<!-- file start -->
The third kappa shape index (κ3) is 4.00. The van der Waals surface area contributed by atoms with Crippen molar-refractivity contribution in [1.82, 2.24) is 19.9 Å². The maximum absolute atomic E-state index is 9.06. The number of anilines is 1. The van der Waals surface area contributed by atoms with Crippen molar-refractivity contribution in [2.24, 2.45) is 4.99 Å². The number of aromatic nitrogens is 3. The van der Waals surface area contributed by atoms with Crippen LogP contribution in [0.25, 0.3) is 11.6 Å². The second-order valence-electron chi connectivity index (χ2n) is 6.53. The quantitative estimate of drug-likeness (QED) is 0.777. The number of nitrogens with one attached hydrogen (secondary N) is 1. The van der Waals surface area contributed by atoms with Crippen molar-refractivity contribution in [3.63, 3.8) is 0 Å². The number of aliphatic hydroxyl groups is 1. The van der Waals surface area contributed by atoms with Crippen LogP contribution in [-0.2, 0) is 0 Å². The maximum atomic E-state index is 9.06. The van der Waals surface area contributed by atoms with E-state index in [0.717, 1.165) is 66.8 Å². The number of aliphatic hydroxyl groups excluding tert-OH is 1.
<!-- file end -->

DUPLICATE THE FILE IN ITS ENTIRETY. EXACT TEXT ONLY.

The third kappa shape index (κ3) is 4.00. The van der Waals surface area contributed by atoms with Crippen molar-refractivity contribution in [1.82, 2.24) is 19.9 Å². The maximum absolute atomic E-state index is 9.06. The number of anilines is 1. The van der Waals surface area contributed by atoms with Crippen molar-refractivity contribution in [2.24, 2.45) is 4.99 Å². The number of aromatic nitrogens is 3. The van der Waals surface area contributed by atoms with Crippen LogP contribution in [0.25, 0.3) is 11.6 Å². The second-order valence-electron chi connectivity index (χ2n) is 6.53. The quantitative estimate of drug-likeness (QED) is 0.777. The number of nitrogens with one attached hydrogen (secondary N) is 1. The van der Waals surface area contributed by atoms with Crippen molar-refractivity contribution in [3.63, 3.8) is 0 Å². The number of aliphatic hydroxyl groups is 1. The van der Waals surface area contributed by atoms with Crippen LogP contribution in [-0.2, 0) is 0 Å². The maximum atomic E-state index is 9.06. The van der Waals surface area contributed by atoms with E-state index in [0.717, 1.165) is 66.8 Å². The number of aliphatic hydroxyl groups excluding tert-OH is 1.